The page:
The Belly of the Beast

In the January/February issue of Evansville Living, we toured the USS LST-325 at 610 N.W. Riverside Drive to give you the inside scoop on what lies inside the warship and how to prepare for the tour. But part of our journey took us on a path the average attendee won’t be able to see.

A Day of Remembrance

Seventy-three seconds. In that short amount of time after the Challenger space shuttle lifted from the ground at Cape Canaveral, Florida on the morning of Jan. 28, 1986, the shuttle broke apart in an explosion that killed all seven crew members on board, including a high school teacher.

A Hoosier Sacrifice

The World Wars have a special connection to Evansville. Thousands of ammunitions, LSTs, and P-47 Thunderbolt planes were manufactured in the city during World War II (read more about the war effort in the Jan/Feb issue of Evansville Living


French fries — wedges, curly, crisp, long, short, loaded — it doesn’t matter how you “fry up” this staple snack, the Tri-State, and staff of Evansville Living, can’t seem to get enough. Whether you like to dip your fries or munch on other potato-based variants, Evansville offers a diverse range of fries for foodies and picky eaters alike. Munch on our top styles of fry below and be sure to swing by any local eatery to enjoy some for yourself!

Ready, Set, Go!

If you’ve already forgotten your New Year’s Resolution, now is the time to get back on track! The YMCA indoor triathlon offers a unique spin on the traditional triathlon. This Sunday beginning at 5 a.m., participants will compete based on distance completed within an allotted time frame, racing against athletes of all ages and overall placement. COVID-19 precautions will be taken during this event.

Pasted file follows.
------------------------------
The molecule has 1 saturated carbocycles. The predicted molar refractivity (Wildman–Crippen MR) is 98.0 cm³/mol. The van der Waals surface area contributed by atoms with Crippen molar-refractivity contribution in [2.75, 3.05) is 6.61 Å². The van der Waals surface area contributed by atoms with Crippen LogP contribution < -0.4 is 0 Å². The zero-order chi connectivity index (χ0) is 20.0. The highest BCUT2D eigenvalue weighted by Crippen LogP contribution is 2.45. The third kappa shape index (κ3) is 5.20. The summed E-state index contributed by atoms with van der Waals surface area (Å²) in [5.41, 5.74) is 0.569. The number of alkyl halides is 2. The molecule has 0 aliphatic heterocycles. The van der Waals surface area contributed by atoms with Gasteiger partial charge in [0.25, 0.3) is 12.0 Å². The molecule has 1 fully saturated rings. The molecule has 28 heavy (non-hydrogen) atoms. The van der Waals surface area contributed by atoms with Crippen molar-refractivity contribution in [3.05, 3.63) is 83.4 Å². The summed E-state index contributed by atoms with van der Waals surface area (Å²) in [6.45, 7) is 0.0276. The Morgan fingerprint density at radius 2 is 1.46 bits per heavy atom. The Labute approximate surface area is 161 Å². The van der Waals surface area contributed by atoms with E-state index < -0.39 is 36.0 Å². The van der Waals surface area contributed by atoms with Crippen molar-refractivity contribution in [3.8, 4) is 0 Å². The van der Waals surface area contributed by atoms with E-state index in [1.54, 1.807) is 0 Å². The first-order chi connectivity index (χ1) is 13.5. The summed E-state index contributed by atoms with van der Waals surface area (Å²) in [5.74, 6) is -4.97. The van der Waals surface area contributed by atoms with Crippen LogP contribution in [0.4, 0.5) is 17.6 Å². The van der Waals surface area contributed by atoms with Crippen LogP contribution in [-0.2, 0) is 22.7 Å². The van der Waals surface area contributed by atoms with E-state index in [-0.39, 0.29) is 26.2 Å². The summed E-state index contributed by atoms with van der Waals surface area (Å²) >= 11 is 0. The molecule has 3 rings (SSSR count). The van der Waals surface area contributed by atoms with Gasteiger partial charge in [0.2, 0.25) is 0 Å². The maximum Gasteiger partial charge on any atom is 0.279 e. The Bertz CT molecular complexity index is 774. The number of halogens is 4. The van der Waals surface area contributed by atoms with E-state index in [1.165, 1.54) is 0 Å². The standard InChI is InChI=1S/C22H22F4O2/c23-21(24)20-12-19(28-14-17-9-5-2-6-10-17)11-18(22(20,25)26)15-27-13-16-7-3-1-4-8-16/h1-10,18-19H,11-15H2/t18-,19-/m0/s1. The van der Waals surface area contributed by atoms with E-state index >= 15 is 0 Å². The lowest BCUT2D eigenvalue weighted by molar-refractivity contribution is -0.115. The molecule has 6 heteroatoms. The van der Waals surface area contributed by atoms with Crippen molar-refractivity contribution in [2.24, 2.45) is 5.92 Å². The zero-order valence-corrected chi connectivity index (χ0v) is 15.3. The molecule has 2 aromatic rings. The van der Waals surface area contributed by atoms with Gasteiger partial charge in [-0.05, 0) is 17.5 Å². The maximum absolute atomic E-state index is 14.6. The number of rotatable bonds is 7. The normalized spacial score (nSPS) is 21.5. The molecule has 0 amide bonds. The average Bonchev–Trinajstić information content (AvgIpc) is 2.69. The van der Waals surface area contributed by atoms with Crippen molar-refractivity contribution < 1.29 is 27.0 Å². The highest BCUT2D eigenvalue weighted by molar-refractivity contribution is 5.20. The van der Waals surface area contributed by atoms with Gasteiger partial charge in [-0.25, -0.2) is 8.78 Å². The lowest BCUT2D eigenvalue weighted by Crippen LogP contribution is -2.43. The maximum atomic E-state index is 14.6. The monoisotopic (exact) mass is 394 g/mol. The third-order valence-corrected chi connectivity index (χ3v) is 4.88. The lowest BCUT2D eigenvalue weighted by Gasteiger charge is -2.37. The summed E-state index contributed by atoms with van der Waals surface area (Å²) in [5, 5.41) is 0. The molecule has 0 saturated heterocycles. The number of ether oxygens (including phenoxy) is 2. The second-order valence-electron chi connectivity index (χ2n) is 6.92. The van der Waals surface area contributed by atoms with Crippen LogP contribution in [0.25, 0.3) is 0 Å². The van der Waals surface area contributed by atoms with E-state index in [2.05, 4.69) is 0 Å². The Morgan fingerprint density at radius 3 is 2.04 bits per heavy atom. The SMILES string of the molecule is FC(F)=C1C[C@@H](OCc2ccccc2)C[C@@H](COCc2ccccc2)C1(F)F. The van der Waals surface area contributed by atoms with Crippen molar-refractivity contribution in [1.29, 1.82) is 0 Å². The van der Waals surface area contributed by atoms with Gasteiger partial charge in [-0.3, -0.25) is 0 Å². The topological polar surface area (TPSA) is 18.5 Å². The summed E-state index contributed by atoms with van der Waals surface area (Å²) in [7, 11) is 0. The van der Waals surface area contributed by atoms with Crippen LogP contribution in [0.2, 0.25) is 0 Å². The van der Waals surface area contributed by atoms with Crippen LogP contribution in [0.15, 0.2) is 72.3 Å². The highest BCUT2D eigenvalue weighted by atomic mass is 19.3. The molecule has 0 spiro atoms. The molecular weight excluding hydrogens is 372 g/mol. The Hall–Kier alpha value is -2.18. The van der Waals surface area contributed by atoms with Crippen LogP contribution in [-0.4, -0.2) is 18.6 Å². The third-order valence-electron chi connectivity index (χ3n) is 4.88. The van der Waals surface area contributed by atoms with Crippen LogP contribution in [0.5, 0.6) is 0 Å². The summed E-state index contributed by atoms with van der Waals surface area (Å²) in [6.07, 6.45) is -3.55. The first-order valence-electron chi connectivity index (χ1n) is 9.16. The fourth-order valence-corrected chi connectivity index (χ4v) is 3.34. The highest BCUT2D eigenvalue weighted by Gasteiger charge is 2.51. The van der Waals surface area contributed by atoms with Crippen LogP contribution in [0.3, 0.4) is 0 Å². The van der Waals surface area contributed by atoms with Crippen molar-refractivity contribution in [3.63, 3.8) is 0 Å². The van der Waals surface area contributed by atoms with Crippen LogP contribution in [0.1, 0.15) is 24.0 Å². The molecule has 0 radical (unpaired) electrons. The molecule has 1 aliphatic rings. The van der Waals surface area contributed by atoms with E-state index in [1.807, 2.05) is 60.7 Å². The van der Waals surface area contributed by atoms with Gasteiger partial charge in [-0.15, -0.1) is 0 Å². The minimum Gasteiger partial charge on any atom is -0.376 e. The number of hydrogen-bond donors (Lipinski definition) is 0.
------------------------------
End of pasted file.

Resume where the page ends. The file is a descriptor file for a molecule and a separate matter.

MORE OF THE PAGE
Through the Generations

Anna Jean Stanley’s passion for antiques left a lasting legacy for her granddaughters, cousins Jasmine Elzy and Kyla Ford, owners of Corkscrew Curiosities in Henderson, Kentucky. It may have been her knack for perusing garage sales that gave them the tools to open their quirky antique shop, Corkscrew Curiosities, featured in the January/February issue of Evansville Living. But it was Stanley’s own local business that gave them their inspiration.

Second Helpings

Our “Chew on This” food news section included in each issue of Evansville Living has gone digital! The same week our magazine hits newsstands and mailboxes across the country, we’ll pick the month’s top dining stories from print and serve them up here. Check out the most delicious details from January/February 2021 below!

D is for Development

What’s one thing that’s changed the most in the city of Evansville over the last five years? Development! It seems like each week we get the news of a project moving forward or a new one in the works. This week, we take a look at four new or in-process projects in Evansville you might not know the details of.

Divine Design

Churches have long been a premier attraction of any city, with their remarkable architecture inside and out captivating the gaze of their congregation and abroad. In the 2018 March/April issue of Evansville Living, we casted a light on 10 of Evansville’s historic churches all still serving a congregation. Though these churches are closed to entry due to the COVID-19 pandemic, we picked out five of these community centers of faith that made us marvel at their lavish architecture and history.

Five Fun Facts of Easterseals

Since Easterseals Rehabilitation Center opened on Bellemeade Avenue in 1957, it has been home to many unique special events and traditions, all benefiting the lives of local people with disabilities. This year, the organization is marking its 75th anniversary — to commemorate, we asked for five facts you may not know about Easterseals’ long history of contributions to the community!

Our Favorite Downtown Lunch Spots

Working Downtown has its perks. We get a great view of the Ohio River, are close to many amazing local businesses, and at midday, we have several dining spots to choose from. We’re in love with the Evansville’s local eateries, so our staff rounded up our favorite can’t-miss lunch spots in Downtown. And you don’t have to work Downtown to grab some of the delicious dishes at one of these restaurants — come to Main Street for lunch on the river on warmer days!